Tyco (Kozlowski’s $6,000 shower curtain), Bernie Ebbers
Scrushy hired security to find employees posting on Internet message boards
Enron (C. Verdon) employees fired for comments in employee chat room, cited as “breach of
security”
Scrushy a flamboyant CEO with athlete and celebrity ties, loans of corporate jet to politicians; iconic
CEO
Similar to Tyson giving favors to Secretary of Agriculture, Mike Espy
Bernie Ebbers
Scrushy a generous yet egotistical philanthropist, gets name on library, college building and
parkway; harping on ethics or socially responsible, which became a way to justify some of their
conduct
FINOVA: reputation for generous giving in community
Tyco (Kozlowski): $4.5M to traveling museum, $1.7M for Kozlowski Athletic Complex, $5M for a
building named Koz Plex
CULTURE
Scrushy would hire “advance-them-up-from-nowhere Alabamians” to create a young officer team that
was more “pliable” than experienced players; Young ‘uns and hooks
WorldCom
Tyco’s Kozlowski would hire people like himself, “smart, poor and wants to be rich”
Compensation plans (generally tied to stock); Scrushy employed top-down pressure to meet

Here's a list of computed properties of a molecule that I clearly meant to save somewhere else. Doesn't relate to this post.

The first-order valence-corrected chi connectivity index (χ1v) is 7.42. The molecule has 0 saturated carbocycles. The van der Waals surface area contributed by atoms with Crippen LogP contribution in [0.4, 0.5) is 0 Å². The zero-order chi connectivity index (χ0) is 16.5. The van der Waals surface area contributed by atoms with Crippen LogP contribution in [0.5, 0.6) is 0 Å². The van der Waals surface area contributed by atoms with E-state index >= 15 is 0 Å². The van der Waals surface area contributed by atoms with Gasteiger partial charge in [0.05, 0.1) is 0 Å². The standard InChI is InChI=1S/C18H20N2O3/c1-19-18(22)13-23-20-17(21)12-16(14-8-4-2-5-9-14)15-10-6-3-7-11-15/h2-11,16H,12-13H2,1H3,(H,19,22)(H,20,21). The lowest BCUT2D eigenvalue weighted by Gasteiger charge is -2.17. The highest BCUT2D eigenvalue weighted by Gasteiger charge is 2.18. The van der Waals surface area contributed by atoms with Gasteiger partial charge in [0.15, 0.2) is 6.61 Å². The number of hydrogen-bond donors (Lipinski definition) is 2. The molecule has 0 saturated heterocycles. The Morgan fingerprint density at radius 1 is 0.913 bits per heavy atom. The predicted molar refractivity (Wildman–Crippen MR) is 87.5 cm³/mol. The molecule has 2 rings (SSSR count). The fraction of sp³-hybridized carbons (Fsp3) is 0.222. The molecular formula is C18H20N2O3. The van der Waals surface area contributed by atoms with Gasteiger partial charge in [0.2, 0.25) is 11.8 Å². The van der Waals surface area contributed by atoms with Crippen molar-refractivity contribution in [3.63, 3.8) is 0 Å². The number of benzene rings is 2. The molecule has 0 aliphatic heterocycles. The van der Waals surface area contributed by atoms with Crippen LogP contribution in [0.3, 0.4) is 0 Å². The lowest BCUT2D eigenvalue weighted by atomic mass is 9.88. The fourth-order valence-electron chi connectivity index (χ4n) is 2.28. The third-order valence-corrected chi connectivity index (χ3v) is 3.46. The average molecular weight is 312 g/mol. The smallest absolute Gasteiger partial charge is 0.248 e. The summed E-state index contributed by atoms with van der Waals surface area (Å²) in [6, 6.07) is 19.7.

numbers, compensation based on outstanding performance (bonuses, stocks), and said to be in
line with best practices
FINOVA offered generous incentive plans tied to stock price of company
Tyco: meeting numbers meant bonuses, exceeding numbers meant “the sky is the limit”,
employees succumb to the pressure of number achievement
Tyco executives used both incentives and pressure in order to get employees to push the
envelope to maximize results (“financial engineering”)
“Corporate culture created the fraud, and the fraud created the corporate culture”
Enron, 20% of all employees rated below performance, encouraged to leave, created a culture
where nobody wanted to deliver bad news
HealthSouth CFO William Owens – “If you fix financial statements immediately, you’ll get killed. But
if you fix it over time, if you go quarter to quarter, you can fix it.”
All companies studied, including Enron, FINOVA, etc. over time, less federal/regulatory